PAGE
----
NEW YORK (Reuters Health) – In a randomized, dose-response trial, a 20-cm-squared transdermal contraceptive patch (Ortho Evra) was as effective as an oral contraceptive, with superior compliance.
Dr. George W. Creasy, of The R. W. Johnson Pharmaceutical Research Institute in Raritan, New Jersey, and colleagues report the finding in the January issue of the American Journal of Obstetrics and Gynecology.
Ortho Evra is the first-ever transdermal hormone patch approved by the US FDA for birth control (see Reuters Health report, November 20, 2001.) The patch, which can be applied to the lower abdomen, buttocks, upper body or upper outer arm, is worn continuously for 7 days before being replaced with a new patch on the same day of the week. The regimen is followed for 3 weeks, with no patch applied in the fourth week.
Dr. Creasy's team evaluated three different patch dose sizes: a 10-cm-squared patch delivering 75 mcg norelgestromin (NGMN) and 10 mcg ethinyl estradiol (EE) daily; a 15-cm-squared patch delivering 112.5 mcg NGMN and 15 mcg EE daily; and a 20-cm-squared patch delivering 150 mcg NGMN and 20 mcg EE daily. They compared these patches with the Ortho-Cyclen oral contraceptive containing 250 mcg norgestimate and 35 mcg EE. A total of 610 healthy women participated.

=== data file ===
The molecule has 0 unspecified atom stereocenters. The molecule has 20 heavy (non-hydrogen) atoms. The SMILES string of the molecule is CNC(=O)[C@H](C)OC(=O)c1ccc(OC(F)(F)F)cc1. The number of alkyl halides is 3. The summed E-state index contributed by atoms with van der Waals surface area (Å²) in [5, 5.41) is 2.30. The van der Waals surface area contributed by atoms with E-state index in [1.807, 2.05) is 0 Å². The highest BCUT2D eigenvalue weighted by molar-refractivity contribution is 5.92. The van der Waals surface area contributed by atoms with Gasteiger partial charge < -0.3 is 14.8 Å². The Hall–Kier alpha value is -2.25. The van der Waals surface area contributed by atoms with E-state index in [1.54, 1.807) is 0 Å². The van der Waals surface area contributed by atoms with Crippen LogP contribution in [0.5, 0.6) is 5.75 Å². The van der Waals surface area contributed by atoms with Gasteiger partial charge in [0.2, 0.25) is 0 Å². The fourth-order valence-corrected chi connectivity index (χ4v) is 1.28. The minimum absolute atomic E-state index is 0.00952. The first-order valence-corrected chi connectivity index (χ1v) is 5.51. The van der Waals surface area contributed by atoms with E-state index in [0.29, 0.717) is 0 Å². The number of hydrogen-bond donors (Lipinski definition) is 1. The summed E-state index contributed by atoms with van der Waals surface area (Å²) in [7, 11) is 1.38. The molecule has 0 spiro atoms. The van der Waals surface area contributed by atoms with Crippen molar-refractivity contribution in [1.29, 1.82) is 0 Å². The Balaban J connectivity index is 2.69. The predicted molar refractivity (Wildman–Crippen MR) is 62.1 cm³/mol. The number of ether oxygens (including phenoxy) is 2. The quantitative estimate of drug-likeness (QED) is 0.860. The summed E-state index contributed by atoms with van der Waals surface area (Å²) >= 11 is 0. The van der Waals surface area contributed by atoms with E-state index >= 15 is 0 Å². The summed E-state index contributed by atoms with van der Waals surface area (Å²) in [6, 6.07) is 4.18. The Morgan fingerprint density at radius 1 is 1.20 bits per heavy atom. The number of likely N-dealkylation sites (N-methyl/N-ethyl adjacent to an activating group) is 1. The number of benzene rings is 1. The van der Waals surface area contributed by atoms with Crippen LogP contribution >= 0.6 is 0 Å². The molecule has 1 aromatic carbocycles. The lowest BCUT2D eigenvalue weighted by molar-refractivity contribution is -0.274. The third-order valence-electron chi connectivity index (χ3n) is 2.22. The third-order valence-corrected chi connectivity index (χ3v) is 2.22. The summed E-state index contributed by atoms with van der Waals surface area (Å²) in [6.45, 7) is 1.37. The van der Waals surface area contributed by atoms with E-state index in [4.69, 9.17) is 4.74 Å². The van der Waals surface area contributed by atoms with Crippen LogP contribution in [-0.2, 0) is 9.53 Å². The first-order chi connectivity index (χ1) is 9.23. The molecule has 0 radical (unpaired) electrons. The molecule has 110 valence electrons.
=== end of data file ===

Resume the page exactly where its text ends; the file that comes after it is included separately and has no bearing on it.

The 20-cm-squared patch achieved the "protocol-specified criteria for ovulation suppression and cycle control," the researchers report, and was comparable to the oral contraceptive for all pharmacodynamic parameters.
The patches, worn on the lower abdomen for up to four menstrual cycles, were well tolerated with only mild-to-moderate application site reactions reported.
Compliance was significantly better with the patch than the pill. The superior rate of compliance noted in patch wearers, Dr. Creasy and colleagues suggest, may help reduce "typical-use failure rates" which, in the US, are estimated to be as high as 8% with traditional oral contraceptives.
The contraceptive patch represents a "new and innovative method of contraception that may meet the needs of many patients and healthcare professionals," the team concludes.